Police officer caught child thrown from burning apartment building in West Chicago
As fire raced through their apartment building in West Chicago early Thursday, several residents made harrowing escapes from the blaze.
A police officer caught a child thrown from the 24-unit building in the Main Park Apartments complex, West Chicago Fire Protection District Chief Patrick Tanner said.
One woman jumped from a third-floor window, Tanner said. She was one of five people injured after the fire broke out in the three-story building on the 800 block of Burr Oaks Drive.
Rafael Lozano was in his third-floor apartment when he heard alarms. The 36-year-old West Chicago man said he escaped through the smoke-filled hallway and stairs. One of his roommates, however, had to climb down the balcony to safety.
"It was horrible," he said. "People were screaming and running."
All told, an estimated 100 people were displaced from their apartments, though authorities don't yet have an exact number.
It's the second major fire to hit the complex in about a year. Last December, a fire forced residents in the apartment building next door to find alternative housing.
"It was the same complex, the exact same layout of the building, and pretty much the same result," Tanner said. "Because of the way the utilities are set up, the whole building is uninhabitable now."
Residents and pets displaced by Thursday's fire were gathering at New Hope United Methodist Church in West Chicago, where the American Red Cross and police were offering help through a reception center. Many of the residents will be staying overnight in the church.
Tanner said he understands three of the five people who were injured already have been released from the hospital. Two others, including the woman, are still being evaluated.
"She did have to jump from the third-floor window because the fire was entering her unit," Tanner said.
The fire appeared to start in a second-floor bedroom closet. Officials are still investigating the exact cause of the fire, but it does not appear to be suspicious, Tanner said.
"I've been doing this quite a long time, 40 years, and the amount of fire that was in that one unit that communicated to the other ... seven units on the second and third floor was absolutely incredible," Tanner said. "Not quite sure exactly what accounted for that. But the fire in the third-floor apartments was significantly bad, almost as bad as where the original fire started."
The upper eight units are destroyed, according to the complex owner, Vijay Gupta. The buildings in the complex are about 50 years old.
"It's really unfortunate that this happened around the holidays," Gupta said.
He said he spoke with the woman who lives in the apartment where the fire started.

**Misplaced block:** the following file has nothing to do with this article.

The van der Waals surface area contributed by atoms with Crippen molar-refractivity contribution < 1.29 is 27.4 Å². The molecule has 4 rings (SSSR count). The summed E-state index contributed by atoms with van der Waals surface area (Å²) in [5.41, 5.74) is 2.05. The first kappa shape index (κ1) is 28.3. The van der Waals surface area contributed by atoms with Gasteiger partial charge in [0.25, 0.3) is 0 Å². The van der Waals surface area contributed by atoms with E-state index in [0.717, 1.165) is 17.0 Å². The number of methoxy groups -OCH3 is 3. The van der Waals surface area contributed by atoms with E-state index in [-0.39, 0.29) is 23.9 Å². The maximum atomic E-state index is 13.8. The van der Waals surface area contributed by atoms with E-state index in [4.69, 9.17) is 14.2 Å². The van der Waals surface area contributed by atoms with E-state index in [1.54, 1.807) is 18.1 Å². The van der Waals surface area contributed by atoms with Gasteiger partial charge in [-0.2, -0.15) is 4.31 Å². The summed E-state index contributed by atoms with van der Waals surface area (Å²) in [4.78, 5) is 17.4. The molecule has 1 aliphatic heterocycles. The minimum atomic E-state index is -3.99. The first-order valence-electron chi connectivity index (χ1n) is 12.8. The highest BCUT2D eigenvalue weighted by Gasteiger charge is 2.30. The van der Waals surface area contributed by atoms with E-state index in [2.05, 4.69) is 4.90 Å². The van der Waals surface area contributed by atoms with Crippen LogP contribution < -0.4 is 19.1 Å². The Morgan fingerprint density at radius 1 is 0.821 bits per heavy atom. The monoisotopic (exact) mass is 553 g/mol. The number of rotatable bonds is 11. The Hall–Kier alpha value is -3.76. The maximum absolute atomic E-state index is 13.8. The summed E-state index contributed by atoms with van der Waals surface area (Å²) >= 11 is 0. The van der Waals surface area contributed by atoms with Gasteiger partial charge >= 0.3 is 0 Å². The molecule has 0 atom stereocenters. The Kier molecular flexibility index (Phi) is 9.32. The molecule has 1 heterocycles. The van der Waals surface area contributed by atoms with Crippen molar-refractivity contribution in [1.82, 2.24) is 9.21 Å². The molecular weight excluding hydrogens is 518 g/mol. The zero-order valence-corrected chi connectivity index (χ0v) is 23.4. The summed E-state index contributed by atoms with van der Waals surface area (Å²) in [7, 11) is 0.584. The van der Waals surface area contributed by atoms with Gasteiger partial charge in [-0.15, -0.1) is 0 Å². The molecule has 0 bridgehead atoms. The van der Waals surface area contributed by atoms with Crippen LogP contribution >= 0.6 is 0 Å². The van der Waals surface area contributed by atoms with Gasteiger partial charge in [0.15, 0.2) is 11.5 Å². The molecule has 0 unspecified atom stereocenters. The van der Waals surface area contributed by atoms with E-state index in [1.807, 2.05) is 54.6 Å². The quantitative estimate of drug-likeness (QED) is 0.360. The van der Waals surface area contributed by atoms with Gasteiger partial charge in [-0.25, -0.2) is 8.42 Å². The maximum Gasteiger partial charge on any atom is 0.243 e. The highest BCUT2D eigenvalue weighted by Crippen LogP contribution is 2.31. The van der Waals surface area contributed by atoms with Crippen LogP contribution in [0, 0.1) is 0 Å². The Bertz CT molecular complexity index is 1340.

"The tenant saw the smoke and then saw flames in the closet," he said. The tenant said she tried to put the fire out with water and a fire extinguisher but could not, and she ran out of the building.
Lozano returned to the apartment building Thursday afternoon to retrieve his cellphone from a police officer. Everything else, he said, is gone.
"I'm left with nothing," he said, noting he was able to get some clothing at the Methodist church.
Lozano, who lived with some co-workers, said he plans to stay with another co-worker for the time being. "I'm sad, but I'm OK," he added.
In the church, West Chicago police distributed cages, crates and other supplies to assist displaced families with pets. Ashley Randall, disaster program manager for the American Red Cross, said there were about 60 to 90 people they were expecting to help.
Volunteers will work to ensure people in need have a safe place to stay and their medication replaced, Red Cross spokeswoman Connie Esparza said. The reception center in the church also is offering meals.
Firefighters and West Chicago police were alerted to the blaze at 1:11 a.m.
"Police actually put up a ladder that they found on the scene before our arrival," Tanner said. "We did not have to rescue specifically anybody. They either walked out of the building or rescued themselves."
Arriving crews saw flames coming from the second-floor balcony and the third-floor balcony from the front of the building, as well as from the second-floor balcony in the rear of the structure.
"When they first pulled up, the volume of fire was so great that they used what we call a deck gun or a pre-piped waterway that's on the top of the engine that has large quantities of water," Tanner said.
A damage estimate was not immediately available. The fire primarily damaged the east side of the building, which has its own address. But electric, water and gas had to be shut off to the entire building, the chief said.
Last December's fire in the neighboring building was electrical in nature, Tanner said. Gupta said it was started by a bathroom fan.
"It's just a unique situation where you've had two buildings next to each other that caught on fire," Tanner said. "And I don't think it's anything specific but just bad timing and bad luck, if you will."